Global review reveals most pertinent ESG measures for large-cap companies

In recent years there has been a persistent upward trend of companies employing ESG measures in their executive remuneration schemes. We follow on from our earlier article on ESG trends in February (see HERE), to reveal which non-financial measures are most material.

In keeping with February’s article, we focus on large-cap companies in countries where Guerdon Associates’ GECN Group advises on executive remuneration matters.

Our latest ESG incentives data reveals an increasingly long-term and environmental orientation globally. ESG measures are appearing more in LTI plans, with a heightened prevalence of environmental metrics.

We group ESG incentive measures into five broad categories: social, environmental, customer, community, and governance (social measures relate to employees and workplace policies, whereas community measures relate to stakeholder relations and engagement with communities at large).

Environmental and social concerns appear to be of the most paramount importance to companies globally, as highlighted in Figure 1. This illustrates the prevalence of ESG measures by category. Social metrics have been the most commonplace in each of the past four years, with a 76% adoption rate in 2023. Environmental measures exhibited the most rapid rate of adoption, surging to second place in 2022. The other categories were relatively stable, with governance and community measures seeing some cutback.

Figure 1: Global prevalence of ESG incentive measures among large-cap companies, by ESG category

It is expected that the pre-eminence of socio-environmental matters will remain for years to come. Other ESG measures may not gain much traction, given the materiality of socio-environmental concerns. Metrics related to customer (e.g., NPS, product quality, responsible sourcing), community (e.g., philanthropy, human rights, stakeholder relations, community engagement), and governance (e.g., legal compliance, company values and behaviours, cyber security, privacy) concerns may either see stagnation or cutback, depending on materiality.

Environmental metrics include measures of greenhouse gas (GHG) emissions (e.g., scope 1/2/3 emissions), renewable/non-renewable energy use, environmental incidents (e.g., oil spills), hazardous materials (e.g., toxic waste), and general air/land/water management. Figure 2 breaks down the prevalence of the main types of environmental measures over the past four years.

Figure 2: Global prevalence of environmental measures, by type, among large-cap companies using environmental measures

The joint trend towards increasingly long-term and environmentally oriented scorecard measures indicates a growing focus on longer-term environmental matters, such as climate change. The rapid adoption of environmental measures has seen GHG emissions emerge as the primary metric, with 83% adoption by large-cap companies, with the next-most common being renewable/non-renewable energy use at 28% adoption. This emphasis on GHG emissions and energy use highlights a climate-change focus, with metrics addressing other environmental concerns being minority practice among large-cap companies globally.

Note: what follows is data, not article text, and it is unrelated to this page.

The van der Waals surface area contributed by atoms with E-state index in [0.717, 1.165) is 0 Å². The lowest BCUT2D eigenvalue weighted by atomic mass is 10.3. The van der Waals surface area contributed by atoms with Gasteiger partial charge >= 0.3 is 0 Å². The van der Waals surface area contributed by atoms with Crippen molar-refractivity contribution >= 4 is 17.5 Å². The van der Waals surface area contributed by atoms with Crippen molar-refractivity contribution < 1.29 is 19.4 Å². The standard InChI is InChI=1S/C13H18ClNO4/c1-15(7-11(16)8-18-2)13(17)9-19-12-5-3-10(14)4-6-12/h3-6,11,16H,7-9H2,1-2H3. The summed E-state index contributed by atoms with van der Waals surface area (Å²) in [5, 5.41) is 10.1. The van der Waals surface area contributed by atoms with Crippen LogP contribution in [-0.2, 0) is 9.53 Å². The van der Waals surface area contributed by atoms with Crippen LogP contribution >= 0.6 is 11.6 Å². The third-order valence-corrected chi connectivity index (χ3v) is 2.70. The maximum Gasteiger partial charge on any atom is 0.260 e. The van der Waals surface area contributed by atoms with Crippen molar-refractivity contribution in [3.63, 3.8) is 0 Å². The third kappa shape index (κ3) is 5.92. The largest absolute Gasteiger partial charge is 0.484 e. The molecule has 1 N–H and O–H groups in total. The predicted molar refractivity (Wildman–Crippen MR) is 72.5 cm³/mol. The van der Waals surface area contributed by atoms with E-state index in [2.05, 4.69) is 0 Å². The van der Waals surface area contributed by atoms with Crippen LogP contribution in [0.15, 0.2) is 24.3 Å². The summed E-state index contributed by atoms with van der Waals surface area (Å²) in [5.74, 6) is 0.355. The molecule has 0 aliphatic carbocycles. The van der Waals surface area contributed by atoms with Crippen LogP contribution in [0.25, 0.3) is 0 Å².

Social metrics include those related to diversity/inclusivity (Diversity, Equity & Inclusion, or DEI), workplace safety (e.g., fatalities, injuries, exposure to harmful substances), employee engagement and turnover, and general workplace policies. Figure 3 breaks down the prevalence of the main types of social measures over the past four years among the large-cap companies that have adopted them.

Figure 3: Global prevalence of social measures, by type, among large-cap companies using social measures

The most popular social metric is DEI, with 65% adoption, followed by employee engagement at 45%, and workplace safety at 44%. All social measures grew in prevalence on last year, reversing a slight negative trend in recent years for both employee engagement and voluntary turnover. Only DEI metrics have achieved majority adoption, highlighting that large-cap companies are primarily concerned with ensuring diverse and inclusive workplaces, even before workplace health and safety issues are addressed.

Figure 4 breaks down the prevalence of environmental measures by GICS sector across all companies surveyed. Over the past reporting period, the sectors with the highest prevalence have been the Materials (89%), Utilities (86%), and Energy (79%) sectors. This is unsurprising, as these are “polluting” and fossil fuel exposed sectors closely associated with heavy industry and/or energy production/usage. Surprising is the relatively high prevalence and rapid growth of these measures in Health Care (73%), and the relatively low prevalence in Industrials (64%), another “polluting” sector.

Figure 4: Global prevalence of environmental measures among large-cap companies, by GICS sector

To see more on our global ESG research see our GECN Group’s 4th annual ESG research report, “2023 Global Trends in ESG Incentives: Entering the Next Phase of Maturity”, available HERE.

© Guerdon Associates 2024
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